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Life

Traditional Indonesian herbal tonic meets modern-day barista

A drink made with turmeric, ginger and island spices catches on in Jakarta

A barista prepares an ancient elixir in a Jakarta cafe that is winning over some of the capital's health-conscious corporate warriors.

JAKARTA -- A traditional medicine once pushed to the brink of oblivion by its modern-day usurpers has been given a second life -- as a tonic for health-conscious Indonesians.

Jamu is a mixture of turmeric, ginger and a variety of spices found all over the sprawling archipelago. It is consumed as a beverage.

Jamu's resurgence has also given rise to at least one cafe that features the medicinal brew. It stands in an old section of northern Jakarta. Baristas at Acaraki Cafe prepare kunyit asam, made with turmeric and tamarind, and other types of jamu.

Acaraki Cafe sells its pick-me-ups for about $1.45 to $1.80. "I like the shop," a 22-year-old corporate employee said. "It's clean, and I can sip healthy drinks here."

The saloon, which does not tout any medicinal benefits of jamu, has become a popular spot in a city whose residents are taking more of an interest in their health.

Jamu's roots are unclear, but Javanese and Balinese have ascribed medicinal benefits to the concoction since ancient times. Some of the liquids are mixed with honey and are sweet. Others are bitter. It is used to treat a wide range of ailments, including flu, colds and digestive disorders.

The sight of women on bicycles hawking bottles of variously colored jamu is no longer as common as it once was. Many Indonesians, won over by prescription and over-the-counter drugs, gradually forgot about the herbal tonic.

In Indonesia, many foods are oily and sugary, and obesity has become a serious problem. The situation has convinced some Indonesians to improve their diet.

According to a survey conducted by major insurer AIA Group in 16 Asian countries and regions, 60% of those polled in Indonesia cited improving their appearance -- including by reducing their weight -- as a reason why they are eating healthier. The Indonesian tally was higher than that of any other of the economies polled. And if there is indeed a health-conscious zeitgeist in Indonesia, jamu is a part of it.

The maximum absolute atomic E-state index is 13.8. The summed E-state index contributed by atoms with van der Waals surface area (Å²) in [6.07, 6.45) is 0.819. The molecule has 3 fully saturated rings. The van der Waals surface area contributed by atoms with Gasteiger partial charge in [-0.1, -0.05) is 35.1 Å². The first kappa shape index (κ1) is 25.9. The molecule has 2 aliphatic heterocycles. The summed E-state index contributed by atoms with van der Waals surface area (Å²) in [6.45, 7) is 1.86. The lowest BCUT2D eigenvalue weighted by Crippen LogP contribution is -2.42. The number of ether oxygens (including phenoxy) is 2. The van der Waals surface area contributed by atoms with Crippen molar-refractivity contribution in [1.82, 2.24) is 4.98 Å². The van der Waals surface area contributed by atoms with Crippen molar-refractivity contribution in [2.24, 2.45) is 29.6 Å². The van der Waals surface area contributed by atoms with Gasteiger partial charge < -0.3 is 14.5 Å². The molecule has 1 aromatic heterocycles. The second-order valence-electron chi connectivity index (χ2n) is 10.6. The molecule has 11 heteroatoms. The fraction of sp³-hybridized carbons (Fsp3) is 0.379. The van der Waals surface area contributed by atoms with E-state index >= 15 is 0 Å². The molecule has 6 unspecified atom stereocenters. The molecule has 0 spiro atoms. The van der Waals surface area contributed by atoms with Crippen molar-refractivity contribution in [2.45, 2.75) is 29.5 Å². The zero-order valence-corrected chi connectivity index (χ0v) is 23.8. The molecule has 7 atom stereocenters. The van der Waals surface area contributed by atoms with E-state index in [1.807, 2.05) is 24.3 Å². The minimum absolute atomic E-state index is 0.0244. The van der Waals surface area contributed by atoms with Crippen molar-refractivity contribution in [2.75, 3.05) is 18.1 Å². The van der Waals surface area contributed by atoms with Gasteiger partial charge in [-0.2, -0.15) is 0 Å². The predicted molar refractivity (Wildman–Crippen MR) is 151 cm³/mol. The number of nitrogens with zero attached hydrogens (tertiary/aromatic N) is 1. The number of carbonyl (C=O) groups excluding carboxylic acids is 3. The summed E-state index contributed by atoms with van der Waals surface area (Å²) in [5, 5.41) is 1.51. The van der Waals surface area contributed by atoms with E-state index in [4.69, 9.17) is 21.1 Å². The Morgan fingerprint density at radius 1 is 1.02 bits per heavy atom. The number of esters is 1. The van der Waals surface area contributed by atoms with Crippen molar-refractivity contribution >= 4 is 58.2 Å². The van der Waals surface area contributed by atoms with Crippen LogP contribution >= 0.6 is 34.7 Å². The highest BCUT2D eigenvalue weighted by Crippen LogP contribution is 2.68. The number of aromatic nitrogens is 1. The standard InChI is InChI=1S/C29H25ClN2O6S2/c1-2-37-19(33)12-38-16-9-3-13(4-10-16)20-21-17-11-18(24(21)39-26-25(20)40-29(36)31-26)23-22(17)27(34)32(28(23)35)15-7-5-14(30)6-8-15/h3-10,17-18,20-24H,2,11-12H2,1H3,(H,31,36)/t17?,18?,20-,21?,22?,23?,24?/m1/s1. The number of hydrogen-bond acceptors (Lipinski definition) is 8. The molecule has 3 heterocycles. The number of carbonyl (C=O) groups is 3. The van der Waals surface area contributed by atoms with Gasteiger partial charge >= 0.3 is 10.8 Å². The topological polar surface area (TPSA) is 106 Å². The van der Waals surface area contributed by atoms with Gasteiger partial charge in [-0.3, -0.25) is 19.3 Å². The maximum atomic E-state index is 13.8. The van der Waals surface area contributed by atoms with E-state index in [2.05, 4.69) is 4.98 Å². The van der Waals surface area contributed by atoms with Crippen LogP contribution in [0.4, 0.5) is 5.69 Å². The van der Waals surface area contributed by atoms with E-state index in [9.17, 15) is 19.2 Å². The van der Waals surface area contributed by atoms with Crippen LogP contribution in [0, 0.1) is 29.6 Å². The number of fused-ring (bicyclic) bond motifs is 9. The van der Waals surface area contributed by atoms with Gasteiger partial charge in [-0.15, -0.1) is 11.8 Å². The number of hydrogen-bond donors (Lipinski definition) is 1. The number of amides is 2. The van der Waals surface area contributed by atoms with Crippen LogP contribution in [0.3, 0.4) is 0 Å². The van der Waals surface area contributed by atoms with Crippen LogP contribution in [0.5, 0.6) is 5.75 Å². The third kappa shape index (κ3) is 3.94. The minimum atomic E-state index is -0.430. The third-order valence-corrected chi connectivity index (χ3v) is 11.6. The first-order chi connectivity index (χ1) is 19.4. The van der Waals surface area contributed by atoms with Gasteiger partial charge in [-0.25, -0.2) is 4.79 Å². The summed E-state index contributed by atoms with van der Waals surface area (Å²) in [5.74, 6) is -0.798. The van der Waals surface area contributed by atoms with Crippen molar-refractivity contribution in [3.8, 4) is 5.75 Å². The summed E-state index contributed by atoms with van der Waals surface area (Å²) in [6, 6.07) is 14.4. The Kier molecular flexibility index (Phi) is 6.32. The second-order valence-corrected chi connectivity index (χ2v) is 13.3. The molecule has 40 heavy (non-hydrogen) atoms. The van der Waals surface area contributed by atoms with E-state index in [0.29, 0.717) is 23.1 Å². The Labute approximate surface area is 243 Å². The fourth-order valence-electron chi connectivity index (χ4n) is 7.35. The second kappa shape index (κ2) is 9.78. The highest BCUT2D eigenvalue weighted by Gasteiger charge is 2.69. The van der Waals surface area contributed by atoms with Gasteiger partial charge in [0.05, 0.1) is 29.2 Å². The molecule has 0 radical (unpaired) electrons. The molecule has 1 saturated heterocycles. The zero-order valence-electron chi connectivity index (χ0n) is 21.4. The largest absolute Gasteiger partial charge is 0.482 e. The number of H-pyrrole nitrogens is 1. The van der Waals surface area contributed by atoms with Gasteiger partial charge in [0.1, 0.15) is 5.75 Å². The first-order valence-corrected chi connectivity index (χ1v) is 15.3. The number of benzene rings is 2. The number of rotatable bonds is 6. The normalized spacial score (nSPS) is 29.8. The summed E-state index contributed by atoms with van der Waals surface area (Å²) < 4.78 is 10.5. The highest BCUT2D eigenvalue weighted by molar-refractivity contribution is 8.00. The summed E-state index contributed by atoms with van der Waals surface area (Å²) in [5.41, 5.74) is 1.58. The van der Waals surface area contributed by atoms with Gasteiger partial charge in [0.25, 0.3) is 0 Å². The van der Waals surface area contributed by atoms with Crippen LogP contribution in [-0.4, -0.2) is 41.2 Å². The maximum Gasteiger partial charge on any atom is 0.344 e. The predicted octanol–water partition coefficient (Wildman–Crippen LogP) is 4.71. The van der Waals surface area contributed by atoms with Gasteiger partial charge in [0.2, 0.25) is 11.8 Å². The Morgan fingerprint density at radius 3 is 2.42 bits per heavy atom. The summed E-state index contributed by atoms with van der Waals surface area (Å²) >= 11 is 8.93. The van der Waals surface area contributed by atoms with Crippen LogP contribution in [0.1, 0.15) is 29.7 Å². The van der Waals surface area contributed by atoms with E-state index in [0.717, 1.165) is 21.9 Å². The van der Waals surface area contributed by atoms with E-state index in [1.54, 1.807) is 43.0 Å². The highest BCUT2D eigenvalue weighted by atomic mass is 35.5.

In the past, women followed traditional herbal recipes and brewed jamu in their homes. But that cottage industry has become more formal, and today there are companies devoted to the tonic, led by Industri Jamu dan Farmasi Sido Muncul, or Sido Muncul.

Sido Muncul has a factory in Semarang, Central Java. The company makes traditional medicines and health food products, among other items. It sells its products at home and exports them to the rest of Southeast Asia and elsewhere.

Sido Muncul listed its shares on the Indonesia Stock Exchange in 2013. In 2018, sales rose 7% from a year earlier to 2.7 trillion rupiah ($189 million).

President Joko Widodo's administration has been promoting the use of domestically made products, a policy that is likely to have aided jamu's resurgence.

The Widodo administration's not-so ulterior motive is to eliminate Indonesia's trade deficit with the rest of the world. To do that, he will need a hand from the archipelago's small and medium-size companies.

There is another factor at play in jamu's newfound popularity -- a willingness to give traditional Indonesian products a try.

The number of cafes and restaurants serving jamu is on the rise, especially in the capital. The boom is likely to continue for a while.

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